LLMs are often referred to as a “black box” because it can be too complex to determine how an algorithm reached its conclusion.
Right now companies aren’t required or incentivized to adopt certain best practices like being transparent about the data the models were trained on “other than for fear of some liability for discrimination as a downstream consequence of the use of the technology,” Dawson said.
Checking for bias in particular can be difficult because the universe of data chatbots are trained on is so immense that it could easily regurgitate stereotypes present in society.
An analysis by HR technology company Textio found that, when asked to draft performance feedback for hypothetical workers, ChatGPT often leaned on gender stereotypes to determine the pronouns of certain positions, referring to kindergarten teachers as “she” and mechanics as “he.”
When the input included the employee’s pronouns it typically added more criticism for women as well.
This scenario presents litigation risk, as performance reviews can often become fodder for discrimination suits.
“Companies like OpenAI are making a lot of effort to check that their systems are not biased, but ultimately these systems are large, black boxes that are by their fundamental nature opaque.” said Anton Korinek, who researches AI at the Brookings Institution.
But even with the uncertain level of liability risk, waiting too long could put a company’s HR department behind that of its competitors.
OpenAI predicts that approximately 80% of the US workforce could have at least 10% of their work tasks affected by the introduction of chatbots, according to a research paper it published March 17.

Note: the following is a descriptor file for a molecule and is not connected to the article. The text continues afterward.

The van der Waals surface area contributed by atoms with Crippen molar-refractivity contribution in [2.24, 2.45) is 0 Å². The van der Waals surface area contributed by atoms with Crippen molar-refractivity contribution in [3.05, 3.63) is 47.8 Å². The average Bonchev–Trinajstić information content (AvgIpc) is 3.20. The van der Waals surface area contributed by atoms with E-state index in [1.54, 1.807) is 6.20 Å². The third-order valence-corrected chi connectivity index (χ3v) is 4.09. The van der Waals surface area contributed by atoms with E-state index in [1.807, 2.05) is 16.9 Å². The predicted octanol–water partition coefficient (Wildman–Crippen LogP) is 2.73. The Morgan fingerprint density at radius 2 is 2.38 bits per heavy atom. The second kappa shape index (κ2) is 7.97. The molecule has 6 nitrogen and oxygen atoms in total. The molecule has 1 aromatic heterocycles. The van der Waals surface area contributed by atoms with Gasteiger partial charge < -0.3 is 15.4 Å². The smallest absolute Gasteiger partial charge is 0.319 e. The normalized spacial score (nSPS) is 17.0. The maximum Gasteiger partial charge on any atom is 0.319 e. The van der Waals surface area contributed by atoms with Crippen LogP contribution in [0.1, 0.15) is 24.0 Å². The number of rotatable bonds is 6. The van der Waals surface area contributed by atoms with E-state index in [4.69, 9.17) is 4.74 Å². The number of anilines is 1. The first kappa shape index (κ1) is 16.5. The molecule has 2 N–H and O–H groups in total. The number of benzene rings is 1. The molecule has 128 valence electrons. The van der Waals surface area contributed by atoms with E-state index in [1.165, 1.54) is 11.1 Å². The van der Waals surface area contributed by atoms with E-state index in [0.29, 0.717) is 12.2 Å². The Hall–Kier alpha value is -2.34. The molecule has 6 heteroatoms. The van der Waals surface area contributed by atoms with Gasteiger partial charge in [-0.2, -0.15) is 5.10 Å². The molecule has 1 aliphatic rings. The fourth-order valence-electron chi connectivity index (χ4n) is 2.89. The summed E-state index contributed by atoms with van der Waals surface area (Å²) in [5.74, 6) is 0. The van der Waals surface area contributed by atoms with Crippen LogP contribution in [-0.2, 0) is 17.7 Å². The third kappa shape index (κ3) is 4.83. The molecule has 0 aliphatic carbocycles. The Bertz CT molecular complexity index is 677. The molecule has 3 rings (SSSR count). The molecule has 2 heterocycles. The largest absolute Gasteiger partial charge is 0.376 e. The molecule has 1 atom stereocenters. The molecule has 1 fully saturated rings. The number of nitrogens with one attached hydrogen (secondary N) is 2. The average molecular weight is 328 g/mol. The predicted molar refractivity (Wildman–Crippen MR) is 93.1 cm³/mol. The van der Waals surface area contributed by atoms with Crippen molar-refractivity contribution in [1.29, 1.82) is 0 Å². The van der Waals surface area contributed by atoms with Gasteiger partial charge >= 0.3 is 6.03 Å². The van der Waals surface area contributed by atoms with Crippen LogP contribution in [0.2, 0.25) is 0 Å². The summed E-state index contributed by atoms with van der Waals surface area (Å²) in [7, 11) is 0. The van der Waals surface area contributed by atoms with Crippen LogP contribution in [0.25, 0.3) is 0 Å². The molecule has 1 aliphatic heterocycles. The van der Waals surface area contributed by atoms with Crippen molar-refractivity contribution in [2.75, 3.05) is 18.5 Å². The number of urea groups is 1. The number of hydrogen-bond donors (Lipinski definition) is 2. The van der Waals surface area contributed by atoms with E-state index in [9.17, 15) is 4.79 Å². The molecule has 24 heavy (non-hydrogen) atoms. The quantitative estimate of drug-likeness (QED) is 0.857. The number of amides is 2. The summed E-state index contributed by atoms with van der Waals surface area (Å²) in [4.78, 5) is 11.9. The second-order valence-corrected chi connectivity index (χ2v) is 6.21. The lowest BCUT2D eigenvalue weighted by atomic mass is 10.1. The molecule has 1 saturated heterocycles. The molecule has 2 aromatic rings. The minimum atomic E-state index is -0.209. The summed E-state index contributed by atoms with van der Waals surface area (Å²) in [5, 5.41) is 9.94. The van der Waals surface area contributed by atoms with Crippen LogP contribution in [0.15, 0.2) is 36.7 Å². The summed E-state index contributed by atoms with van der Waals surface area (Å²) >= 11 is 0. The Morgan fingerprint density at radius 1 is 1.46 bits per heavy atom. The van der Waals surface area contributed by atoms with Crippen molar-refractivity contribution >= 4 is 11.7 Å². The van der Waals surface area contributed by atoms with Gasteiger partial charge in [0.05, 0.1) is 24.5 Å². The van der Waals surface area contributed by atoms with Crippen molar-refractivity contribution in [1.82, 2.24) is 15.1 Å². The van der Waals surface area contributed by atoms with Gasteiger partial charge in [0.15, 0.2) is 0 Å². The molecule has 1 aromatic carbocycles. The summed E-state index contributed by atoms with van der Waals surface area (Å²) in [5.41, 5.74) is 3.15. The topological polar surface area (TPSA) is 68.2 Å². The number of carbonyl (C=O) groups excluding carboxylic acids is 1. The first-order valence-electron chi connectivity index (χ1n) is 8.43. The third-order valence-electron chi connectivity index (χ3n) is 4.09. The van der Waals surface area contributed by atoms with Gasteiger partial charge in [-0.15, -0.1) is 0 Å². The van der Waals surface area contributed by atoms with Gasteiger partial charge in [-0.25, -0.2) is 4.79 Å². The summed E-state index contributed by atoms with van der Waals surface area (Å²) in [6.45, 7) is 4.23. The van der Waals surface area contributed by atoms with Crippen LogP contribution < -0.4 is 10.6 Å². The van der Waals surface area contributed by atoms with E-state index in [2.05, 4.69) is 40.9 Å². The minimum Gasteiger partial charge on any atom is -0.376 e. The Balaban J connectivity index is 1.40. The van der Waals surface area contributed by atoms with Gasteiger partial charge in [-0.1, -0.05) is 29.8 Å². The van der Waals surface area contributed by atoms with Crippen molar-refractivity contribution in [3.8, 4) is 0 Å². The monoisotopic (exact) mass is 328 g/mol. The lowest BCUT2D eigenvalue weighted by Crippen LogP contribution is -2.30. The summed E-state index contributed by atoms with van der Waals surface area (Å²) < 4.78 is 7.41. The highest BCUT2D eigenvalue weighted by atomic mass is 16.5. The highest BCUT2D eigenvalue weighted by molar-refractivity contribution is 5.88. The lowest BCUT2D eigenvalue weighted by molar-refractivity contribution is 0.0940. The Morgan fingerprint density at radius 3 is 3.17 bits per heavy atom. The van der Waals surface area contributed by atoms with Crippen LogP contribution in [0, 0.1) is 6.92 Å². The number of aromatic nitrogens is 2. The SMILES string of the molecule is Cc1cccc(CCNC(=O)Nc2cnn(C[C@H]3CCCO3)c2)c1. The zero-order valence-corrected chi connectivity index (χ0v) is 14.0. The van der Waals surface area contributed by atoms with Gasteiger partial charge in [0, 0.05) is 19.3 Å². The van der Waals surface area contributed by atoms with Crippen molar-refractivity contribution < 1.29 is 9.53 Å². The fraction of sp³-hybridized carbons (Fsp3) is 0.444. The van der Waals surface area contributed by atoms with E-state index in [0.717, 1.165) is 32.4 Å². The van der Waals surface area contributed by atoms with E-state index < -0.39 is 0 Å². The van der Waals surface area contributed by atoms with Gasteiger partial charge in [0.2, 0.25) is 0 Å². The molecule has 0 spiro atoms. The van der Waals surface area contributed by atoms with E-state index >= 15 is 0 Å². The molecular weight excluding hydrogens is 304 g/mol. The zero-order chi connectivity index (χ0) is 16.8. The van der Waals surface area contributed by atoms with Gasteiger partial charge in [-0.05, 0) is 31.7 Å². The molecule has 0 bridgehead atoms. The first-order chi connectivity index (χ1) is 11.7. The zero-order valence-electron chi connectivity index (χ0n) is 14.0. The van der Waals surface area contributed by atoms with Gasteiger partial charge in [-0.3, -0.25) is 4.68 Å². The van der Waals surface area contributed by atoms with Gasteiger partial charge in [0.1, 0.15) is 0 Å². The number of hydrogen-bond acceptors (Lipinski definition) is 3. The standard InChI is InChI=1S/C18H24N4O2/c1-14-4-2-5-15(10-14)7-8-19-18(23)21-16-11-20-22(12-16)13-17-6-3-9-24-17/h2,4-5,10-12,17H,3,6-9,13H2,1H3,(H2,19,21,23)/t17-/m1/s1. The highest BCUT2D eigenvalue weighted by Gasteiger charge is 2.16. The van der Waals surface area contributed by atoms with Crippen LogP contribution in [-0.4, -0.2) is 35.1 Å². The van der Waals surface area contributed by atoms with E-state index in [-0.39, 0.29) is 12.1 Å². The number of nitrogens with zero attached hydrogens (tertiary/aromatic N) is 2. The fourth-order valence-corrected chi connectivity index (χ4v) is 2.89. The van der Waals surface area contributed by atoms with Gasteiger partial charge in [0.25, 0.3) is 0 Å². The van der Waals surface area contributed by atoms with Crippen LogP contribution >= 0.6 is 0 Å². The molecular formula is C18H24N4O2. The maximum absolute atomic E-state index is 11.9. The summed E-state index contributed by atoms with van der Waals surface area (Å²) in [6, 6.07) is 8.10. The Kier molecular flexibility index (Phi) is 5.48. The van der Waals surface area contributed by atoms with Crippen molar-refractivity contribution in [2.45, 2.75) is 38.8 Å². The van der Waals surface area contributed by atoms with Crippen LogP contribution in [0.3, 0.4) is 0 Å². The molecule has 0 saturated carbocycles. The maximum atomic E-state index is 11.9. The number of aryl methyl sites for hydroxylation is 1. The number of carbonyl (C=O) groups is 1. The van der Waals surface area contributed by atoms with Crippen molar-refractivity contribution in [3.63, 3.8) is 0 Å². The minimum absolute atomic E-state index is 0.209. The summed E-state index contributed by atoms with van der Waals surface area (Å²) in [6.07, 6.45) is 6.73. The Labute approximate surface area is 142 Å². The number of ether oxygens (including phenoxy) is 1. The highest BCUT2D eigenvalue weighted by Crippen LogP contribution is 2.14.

“If companies that focus on any type of cognitive work don’t think about how to incorporate these language models into their workflows, then they’re really going to be at a disadvantage,” Korinek said.
Meanwhile, nearly half of human resource leaders polled by consulting firm Gartner said they’re in the process of formulating guidance on employees’ use of AI-powered chatbots.
Some companies, including major US financial institutions like JPMorgan Chase & Co., have opted to ban the tool.
One of the biggest concerns employers have is that employees will input confidential or proprietary information into a chatbot, such as client data or source code. Data security service Cyberhaven released a report in February that found 3.1% of employees of their clients have put confidential company data into ChatGPT.
Chatbot makers generally state that there is no promise of privacy for any entered data, given that the tools build upon themselves as they are used in the field.
And bugs do happen: OpenAI CEO Sam Altman said March 22 that the company identified a bug that resulted in “a small percentage” of users being able to see the titles of other users’ conversation history.
Employees may have to be reminded through training that entering commercial information into tools like ChatGPT amounts to a violation of their confidentiality agreements, according to Karla Grossenbacher, a partner at Seyfarth Shaw LLP.
“I don’t think you specifically need to call out ChatGPT, but I think it would be worth reminding employees that putting it in ChatGPT is in fact a disclosure,” she said.